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Urinary Tract Infection

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Urinary Tract Infection

Urinary Tract Infection

One of the frequently detected bacterial infections in women is urinary tract infections. The most commonly affected group is women that have undergone genitourinary procedures. The condition mainly affects older men compared to younger men. In children under 6 years old, the condition is more common in girls than in boy at 7% and 2% respectively.

The condition can also affect one’s kidneys. In such cases it is referred to as pyelonephiritis urethritis or bladder cystitis. In some cases, it can grow complications and it may even become symptomatic.

Causes of Urinary Tract Infections

Urinary Tract Infection

Urinary Tract Infection

There are many possible causes of urinary tract infection. One common risk factor in both men and women is the surgical instruments used in various medical procedures. As they age, women’s risk of getting the infection increases.

Some risk factors that have been associated with this condition include genetic factors, previous cases and maternal history of the infection. Holding urine for a long time, narrowed urethra and sexual intercourse also increase the risk of infection. The use of spermicides or diaphragms and contracting UTI at ages below 15 also increases the risk of suffering subsequent infections. In men, enlargement of the prostate organ also increase the risks.

In older men, Urinary risk factors increase in individuals who have obstruction of the urinary tract and prostate disease. In younger men, certain groups had a higher likelihood of infection. Men whose sexual partners were infected were likely to be infected too. Those that engaged in anal sex also had similar urinary tract risks. Uncircumcised men endangered their urinary tract health.

In children, urinary tract infection normally appears as a secondary infection. Escherichia coli, Proteus mirabilis Staphylococcus saprophyticus and Klebsiella pneumonia are examples of microorganisms that cause urinary tract infection.

Symptoms and Signs of Urinary Tract Infections

It is common for the infected to remain asymptomatic. In other cases, urinary tract infection may result in variable symptoms. The common symptoms of UTI include urgent and frequent urge to urinate. Passing urine is usually associated with pain that may include abdominal pain.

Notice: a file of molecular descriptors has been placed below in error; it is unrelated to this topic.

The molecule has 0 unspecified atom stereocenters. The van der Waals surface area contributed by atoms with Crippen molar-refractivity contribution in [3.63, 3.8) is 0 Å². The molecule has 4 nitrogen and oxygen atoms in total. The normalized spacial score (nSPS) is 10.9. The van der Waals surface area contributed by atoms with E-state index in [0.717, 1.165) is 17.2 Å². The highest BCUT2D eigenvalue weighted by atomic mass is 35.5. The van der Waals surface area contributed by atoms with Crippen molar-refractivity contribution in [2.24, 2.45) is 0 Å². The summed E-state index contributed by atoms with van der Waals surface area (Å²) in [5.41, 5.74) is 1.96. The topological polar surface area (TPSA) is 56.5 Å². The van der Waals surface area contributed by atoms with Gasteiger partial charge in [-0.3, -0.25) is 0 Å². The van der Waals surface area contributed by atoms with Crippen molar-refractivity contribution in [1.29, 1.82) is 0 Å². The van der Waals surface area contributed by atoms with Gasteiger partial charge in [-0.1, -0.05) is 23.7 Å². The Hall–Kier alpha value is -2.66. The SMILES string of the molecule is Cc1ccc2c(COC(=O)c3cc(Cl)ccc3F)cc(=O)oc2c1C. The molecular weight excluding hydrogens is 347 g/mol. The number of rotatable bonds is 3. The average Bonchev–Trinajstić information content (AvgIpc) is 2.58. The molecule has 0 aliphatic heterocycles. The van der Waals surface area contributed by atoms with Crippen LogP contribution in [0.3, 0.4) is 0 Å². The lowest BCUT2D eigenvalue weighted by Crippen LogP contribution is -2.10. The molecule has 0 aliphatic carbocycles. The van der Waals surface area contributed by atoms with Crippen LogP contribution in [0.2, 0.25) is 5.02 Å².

Such symptoms can appear without warning even in previously healthy individuals. In infants, urine infection symptoms include fever, vomiting, irritability and jaundice. Patients that undergo such procedures as catheterization may have their symptoms appear in a few days following the procedure.

Diagnosing Urinary Tract Infections

Diagnosis of urinary tract infections depend on symptoms and signs observed. In some cases, additional tests are used to confirm the infection or to identify the organism behind the infection. It is advisable to conduct urinalysis and urine culture together with some blood tests. Asymptomatic strains of UTI are normally detectable when routine urinary investigations are carried out. In order to rule out other possible conditions and disorders, specialized tests like X-rays and kidney ultrasound can be performed.

Treatment of Urinary Tract Infection

Urinary Tract Infection

Urinary Tract Infection

When urinary tract infections remain asymptomatic, no treatment may be required. Such tract infections symptoms usually resolve after a few days. However, some cases may need to be monitored. In special cases such as in pregnant women, UTI requires appropriate treatment.

UTI that manifests symptoms should be treated with antibiotics as these eliminate infections fast. Amoxillin, sulfisoxazole cephalosporins and sulfamethoxazole and trimethoprim are some recommended brand urinary antibiotics. The type of antibiotic administered depends on the degree and strain of infection. It is recommendable to take a short course of antibiotics a short 4 times a day for 3 to 5 days or 7 to14 days for a long course. In case one has an infected sexual partner, treatment is required. Surgery may be an alternative for anatomical defects that increase susceptibility to urinary tract infections.

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